Why the Pomodoro technique doesn’t work for me

My friend Amanda writes a great blog over at Capture30Days. Her recent post “getting stuff done” outlines the Pomodoro technique: work for 25 minutes uninterrupted, take a 5 minute break, start again. I think it works great for some sorts of work.

It doesn’t work for me.

I had tried this technique, but I found for my sort of work it sometimes was in fact harmful.  I guess my work (designing educational apps) swings between product design (creative, collaborative) and programming (a different sort of creative, lots of problem solving, often on my own) and so I sometimes need to just work through a task list and have lots of interactions with others, and I sometimes need to have long periods of uninterrupted focus.

For the programming especially (and to an extent the design also), I have to work hard to get into a “flow” state, where I get the entire mental model of what I’m creating in my head, so that I can work and create efficiently, remembering how all of the different pieces of my app are supposed to fit together.  It can take me a couple of hours to get into this state.  And when I’m in this state, I don’t want to stop.

And knowing I have to stop, because my 25 minutes is up and it’s time for a 5 minute break, or because I have a meeting, or because it’s lunch time, can seriously throw me off.  I’m not the only one.  Paul Graham contrasts the “managers schedule” (1 hour blocks, optimised for meetings) and the “makers schedule” (usually blocks into “morning”, “afternoon” and “working into the night”, optimised for creative work).  He makes the point that for a creative, a single meeting can destroy a whole afternoon.  I definitely have experienced that.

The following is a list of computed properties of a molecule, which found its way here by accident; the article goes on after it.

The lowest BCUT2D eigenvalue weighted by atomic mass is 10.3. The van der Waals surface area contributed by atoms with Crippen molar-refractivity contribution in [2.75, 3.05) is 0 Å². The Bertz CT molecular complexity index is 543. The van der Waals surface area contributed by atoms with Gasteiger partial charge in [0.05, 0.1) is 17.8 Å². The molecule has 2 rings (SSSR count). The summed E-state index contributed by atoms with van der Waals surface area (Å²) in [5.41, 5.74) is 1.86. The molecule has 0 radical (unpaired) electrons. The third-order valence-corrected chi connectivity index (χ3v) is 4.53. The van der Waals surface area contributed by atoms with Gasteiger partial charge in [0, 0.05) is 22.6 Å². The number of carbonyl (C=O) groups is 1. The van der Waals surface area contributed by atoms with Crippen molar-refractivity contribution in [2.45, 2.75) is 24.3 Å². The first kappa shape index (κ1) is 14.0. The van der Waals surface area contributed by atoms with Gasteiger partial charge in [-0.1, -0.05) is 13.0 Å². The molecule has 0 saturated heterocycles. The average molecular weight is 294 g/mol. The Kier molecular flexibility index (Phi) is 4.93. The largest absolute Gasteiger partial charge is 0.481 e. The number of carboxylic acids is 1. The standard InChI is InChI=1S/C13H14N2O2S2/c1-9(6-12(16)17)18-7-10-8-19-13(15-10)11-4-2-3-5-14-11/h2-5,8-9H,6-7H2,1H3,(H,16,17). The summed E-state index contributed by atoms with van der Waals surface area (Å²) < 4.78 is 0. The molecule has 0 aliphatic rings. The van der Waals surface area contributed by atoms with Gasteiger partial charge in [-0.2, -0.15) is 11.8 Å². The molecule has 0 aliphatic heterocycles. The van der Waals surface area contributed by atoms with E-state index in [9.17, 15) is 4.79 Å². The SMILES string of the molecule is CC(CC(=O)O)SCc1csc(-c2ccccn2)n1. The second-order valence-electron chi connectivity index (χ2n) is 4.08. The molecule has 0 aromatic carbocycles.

So, alternative to the Pomodoro technique?  I personally go for the 1-3-5 technique.  It goes like this:

Today I will achieve:

  • 1 Big Things:
  • 3 Medium Things
  • 5 Small Things

I find this gives me the flexibility I need to work on big tasks that require long periods of focus, as well as help me not forget the small things that also need doing.  In reality, a day may end up looking like this

  • Morning:
    Small task 1 – emails
    Small task 3 – voicemails and phone calls
    Small task 4 – fix small bug
    Medium Task 1 – draw interface designs for a new feature
  • Afternoon:
    Small Task 5 – responding to support questions
    Big Task – programming a new feature
    Medium Task 2 – got started finding a bug, did not finish.

If I’m having trouble getting into “the zone” or “flow”, I start with the small tasks and work my way up to the big ones.  If I get stuck on one task, I jump to a different one.  Then anything I don’t get done, goes on to the list for the next day.

Finally, there’s a website which makes this easy: http://1-3-5.com/  I set that site as my homepage, so every time I open a new tab, rather than Google or Facebook, I see my task list.

Do you have any tips for staying focused and managing your time when working on creative or programming projects?  Especially when you don’t have a formal workplace to keep you accountable :)